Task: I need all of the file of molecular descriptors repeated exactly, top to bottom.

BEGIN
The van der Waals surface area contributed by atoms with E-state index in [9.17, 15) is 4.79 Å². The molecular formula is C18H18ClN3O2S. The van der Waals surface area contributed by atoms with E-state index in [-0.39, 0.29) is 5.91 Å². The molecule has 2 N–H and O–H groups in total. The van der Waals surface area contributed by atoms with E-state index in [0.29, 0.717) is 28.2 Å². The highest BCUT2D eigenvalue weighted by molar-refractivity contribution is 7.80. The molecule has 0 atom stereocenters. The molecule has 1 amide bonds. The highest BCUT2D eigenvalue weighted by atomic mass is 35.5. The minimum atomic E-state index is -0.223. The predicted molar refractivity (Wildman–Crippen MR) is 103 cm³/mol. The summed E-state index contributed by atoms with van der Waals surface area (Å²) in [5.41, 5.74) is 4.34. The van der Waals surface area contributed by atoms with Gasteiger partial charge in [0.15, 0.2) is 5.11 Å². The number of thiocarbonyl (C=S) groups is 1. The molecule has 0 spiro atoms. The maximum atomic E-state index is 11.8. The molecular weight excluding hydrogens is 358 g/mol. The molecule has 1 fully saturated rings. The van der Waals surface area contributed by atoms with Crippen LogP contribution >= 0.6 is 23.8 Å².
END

The van der Waals surface area contributed by atoms with E-state index in [9.17, 15) is 4.79 Å². The molecular formula is C18H18ClN3O2S. The van der Waals surface area contributed by atoms with E-state index in [-0.39, 0.29) is 5.91 Å². The molecule has 2 N–H and O–H groups in total. The van der Waals surface area contributed by atoms with E-state index in [0.29, 0.717) is 28.2 Å². The highest BCUT2D eigenvalue weighted by molar-refractivity contribution is 7.80. The molecule has 0 atom stereocenters. The molecule has 1 amide bonds. The highest BCUT2D eigenvalue weighted by atomic mass is 35.5. The minimum atomic E-state index is -0.223. The predicted molar refractivity (Wildman–Crippen MR) is 103 cm³/mol. The summed E-state index contributed by atoms with van der Waals surface area (Å²) in [5.41, 5.74) is 4.34. The van der Waals surface area contributed by atoms with Gasteiger partial charge in [0.15, 0.2) is 5.11 Å². The number of thiocarbonyl (C=S) groups is 1. The molecule has 0 spiro atoms. The maximum atomic E-state index is 11.8. The molecular weight excluding hydrogens is 358 g/mol. The molecule has 1 fully saturated rings. The van der Waals surface area contributed by atoms with Crippen LogP contribution >= 0.6 is 23.8 Å².